We encourage everyone to join us in supporting the Delaware Does More Program, by donating a non-perishable food item!

More information is online at: http://ag.udel.edu/rec/Extension/MasterGardeners/OpenHouse.html

USDA Adjusts Disaster Relief

Thursday, July 12th, 2012

Robin Talley, Acting State Executive Director, USDA Farm Service Agency

USDA has announced three significant improvements to disaster relief programs: (1) a streamlined disaster designation process, (2) lower emergency loan interest rates, and (3) lower rental payment adjustments when Conservation Reserve Program (CRP) acres are used for emergency haying and grazing.

Counties labeled by the U.S. Drought Monitor as in a severe drought for eight consecutive growing-season weeks will automatically receive a secretarial designation as disaster areas. As a result, Kent and Sussex counties were designated as natural disaster areas effective July 12.

All qualified farm operators in Kent and Sussex counties, as well as in contiguous counties, may be eligible for low interest emergency loans from USDA’s Farm Service Agency (FSA), provided eligibility requirements are met. Effective July 15, emergency loan interest rates will be lowered from the current rate of 3.75% to 2.25%.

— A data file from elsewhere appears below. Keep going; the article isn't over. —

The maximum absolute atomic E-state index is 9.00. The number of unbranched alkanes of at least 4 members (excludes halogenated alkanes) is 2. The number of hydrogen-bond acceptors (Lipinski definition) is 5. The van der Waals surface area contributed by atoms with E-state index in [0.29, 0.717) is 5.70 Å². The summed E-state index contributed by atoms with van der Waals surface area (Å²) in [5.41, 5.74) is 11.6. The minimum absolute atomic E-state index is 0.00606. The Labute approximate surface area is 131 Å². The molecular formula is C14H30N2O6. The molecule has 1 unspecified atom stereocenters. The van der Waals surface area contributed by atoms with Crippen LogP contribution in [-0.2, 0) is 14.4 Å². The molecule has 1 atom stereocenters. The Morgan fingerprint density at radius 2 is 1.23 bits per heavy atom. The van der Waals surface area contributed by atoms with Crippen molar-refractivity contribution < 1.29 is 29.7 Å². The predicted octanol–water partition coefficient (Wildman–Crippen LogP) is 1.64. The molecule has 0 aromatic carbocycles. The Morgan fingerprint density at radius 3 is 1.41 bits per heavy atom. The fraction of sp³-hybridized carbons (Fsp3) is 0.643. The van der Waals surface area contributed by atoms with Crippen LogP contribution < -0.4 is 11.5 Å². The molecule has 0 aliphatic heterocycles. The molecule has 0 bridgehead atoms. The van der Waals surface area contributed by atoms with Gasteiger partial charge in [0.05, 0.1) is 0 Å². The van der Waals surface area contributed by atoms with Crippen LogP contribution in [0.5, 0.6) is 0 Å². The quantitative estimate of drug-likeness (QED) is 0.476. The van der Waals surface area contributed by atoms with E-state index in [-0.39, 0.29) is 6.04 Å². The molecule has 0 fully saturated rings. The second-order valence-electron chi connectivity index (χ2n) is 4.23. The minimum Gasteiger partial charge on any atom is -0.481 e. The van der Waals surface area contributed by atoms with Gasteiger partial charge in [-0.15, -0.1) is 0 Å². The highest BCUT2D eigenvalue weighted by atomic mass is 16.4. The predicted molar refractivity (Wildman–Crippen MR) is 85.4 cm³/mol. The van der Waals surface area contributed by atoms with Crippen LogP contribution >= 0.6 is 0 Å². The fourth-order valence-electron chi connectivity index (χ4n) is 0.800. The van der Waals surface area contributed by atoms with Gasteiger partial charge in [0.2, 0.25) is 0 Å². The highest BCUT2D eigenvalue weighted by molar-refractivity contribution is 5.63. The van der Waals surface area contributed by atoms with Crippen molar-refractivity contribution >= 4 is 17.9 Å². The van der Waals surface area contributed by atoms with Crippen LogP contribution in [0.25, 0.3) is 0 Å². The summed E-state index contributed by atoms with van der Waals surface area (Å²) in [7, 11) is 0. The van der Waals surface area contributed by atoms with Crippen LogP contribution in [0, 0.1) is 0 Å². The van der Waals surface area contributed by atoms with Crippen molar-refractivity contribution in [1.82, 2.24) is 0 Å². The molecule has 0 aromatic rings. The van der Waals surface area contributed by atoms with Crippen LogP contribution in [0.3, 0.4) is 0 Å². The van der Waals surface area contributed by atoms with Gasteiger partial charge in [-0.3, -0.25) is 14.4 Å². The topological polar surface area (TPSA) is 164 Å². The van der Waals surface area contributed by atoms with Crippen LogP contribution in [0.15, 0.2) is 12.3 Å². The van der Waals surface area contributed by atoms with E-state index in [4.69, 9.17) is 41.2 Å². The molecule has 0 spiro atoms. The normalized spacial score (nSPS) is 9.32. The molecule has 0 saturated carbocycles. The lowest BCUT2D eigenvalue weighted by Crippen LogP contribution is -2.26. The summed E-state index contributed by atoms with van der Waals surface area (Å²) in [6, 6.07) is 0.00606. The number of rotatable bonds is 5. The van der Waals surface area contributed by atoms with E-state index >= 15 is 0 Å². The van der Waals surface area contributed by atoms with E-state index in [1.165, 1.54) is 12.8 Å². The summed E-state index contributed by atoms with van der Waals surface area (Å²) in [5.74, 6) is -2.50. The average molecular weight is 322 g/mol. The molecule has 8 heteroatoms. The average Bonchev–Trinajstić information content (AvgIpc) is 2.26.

Livestock producers using CRP acres in the Emergency Haying and Grazing program will also get a financial break. Effective immediately, instead of losing 25% of their annual CRP rental payments when they turn that land over for much-needed forage, producers will only lose 10%.

Emergency haying and grazing has not yet been authorized in Delaware. Please contact your local FSA office if you are interested in haying or grazing CRP acreage, or for more information about the emergency loan program.

New Castle County: 302-832-3100, ext. 2

Kent County: 302-741-2600, ext. 2

Sussex County: 302-856-3990, ext. 2

Grain Marketing Highlights – July 13, 2012

Thursday, July 12th, 2012

Carl German, Extension Crops Marketing Specialist; clgerman@udel.edu

Commodity Prices Turn Higher on Release of USDA’s July Supply and Demand Report
As one might have expected, upon the release of July’s USDA supply and demand report new and old crop corn, soybean, and SRW wheat prices continue to surge higher in e-trade this morning recording double digit gains across the board. USDA made major reductions in projected yield for U.S. corn and soybeans with the national corn yield estimated at 146 bushels per acre, a reduction of 20 bushels since last month. The yield projection for U.S. soybeans was lowered to 40.5 bushels per acre, a reduction of 3.4 bushels from the June estimates. Projected ending stocks for U.S. corn were reduced by almost 700 million bushels from last month for the 2012/13 marketing year. Further, U.S. ending stocks for soybeans were reduced 10 million bushels and U.S. all wheat ending stock projections were reduced by 30 million bushels from the June estimate. Stocks-to-use ratios were projected lower for corn, soybeans, and wheat in both the U.S. and World.